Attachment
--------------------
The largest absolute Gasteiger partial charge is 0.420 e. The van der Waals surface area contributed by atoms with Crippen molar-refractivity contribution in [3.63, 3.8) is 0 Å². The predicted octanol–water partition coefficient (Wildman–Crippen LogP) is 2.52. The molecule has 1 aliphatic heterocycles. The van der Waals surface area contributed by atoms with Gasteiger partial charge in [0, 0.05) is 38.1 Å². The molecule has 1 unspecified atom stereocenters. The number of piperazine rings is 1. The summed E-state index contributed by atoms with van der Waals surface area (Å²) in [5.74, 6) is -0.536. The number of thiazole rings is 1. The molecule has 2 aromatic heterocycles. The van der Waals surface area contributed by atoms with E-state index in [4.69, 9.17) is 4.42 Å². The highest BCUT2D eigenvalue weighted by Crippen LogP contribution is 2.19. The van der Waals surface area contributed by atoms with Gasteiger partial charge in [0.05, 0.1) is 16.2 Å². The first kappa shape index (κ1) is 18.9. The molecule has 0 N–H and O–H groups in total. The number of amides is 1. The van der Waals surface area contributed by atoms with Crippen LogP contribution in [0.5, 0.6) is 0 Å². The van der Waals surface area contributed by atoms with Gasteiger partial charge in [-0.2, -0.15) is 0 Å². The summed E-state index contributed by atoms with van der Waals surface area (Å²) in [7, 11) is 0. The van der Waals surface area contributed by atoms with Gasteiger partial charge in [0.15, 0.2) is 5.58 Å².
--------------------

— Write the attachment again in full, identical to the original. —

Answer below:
The largest absolute Gasteiger partial charge is 0.420 e. The van der Waals surface area contributed by atoms with Crippen molar-refractivity contribution in [3.63, 3.8) is 0 Å². The predicted octanol–water partition coefficient (Wildman–Crippen LogP) is 2.52. The molecule has 1 aliphatic heterocycles. The van der Waals surface area contributed by atoms with Gasteiger partial charge in [0, 0.05) is 38.1 Å². The molecule has 1 unspecified atom stereocenters. The number of piperazine rings is 1. The summed E-state index contributed by atoms with van der Waals surface area (Å²) in [5.74, 6) is -0.536. The number of thiazole rings is 1. The molecule has 2 aromatic heterocycles. The van der Waals surface area contributed by atoms with E-state index in [4.69, 9.17) is 4.42 Å². The highest BCUT2D eigenvalue weighted by Crippen LogP contribution is 2.19. The van der Waals surface area contributed by atoms with Gasteiger partial charge in [0.05, 0.1) is 16.2 Å². The first kappa shape index (κ1) is 18.9. The molecule has 0 N–H and O–H groups in total. The number of amides is 1. The van der Waals surface area contributed by atoms with Crippen LogP contribution in [0.5, 0.6) is 0 Å². The van der Waals surface area contributed by atoms with Gasteiger partial charge in [-0.2, -0.15) is 0 Å². The summed E-state index contributed by atoms with van der Waals surface area (Å²) in [7, 11) is 0. The van der Waals surface area contributed by atoms with Gasteiger partial charge in [0.15, 0.2) is 5.58 Å².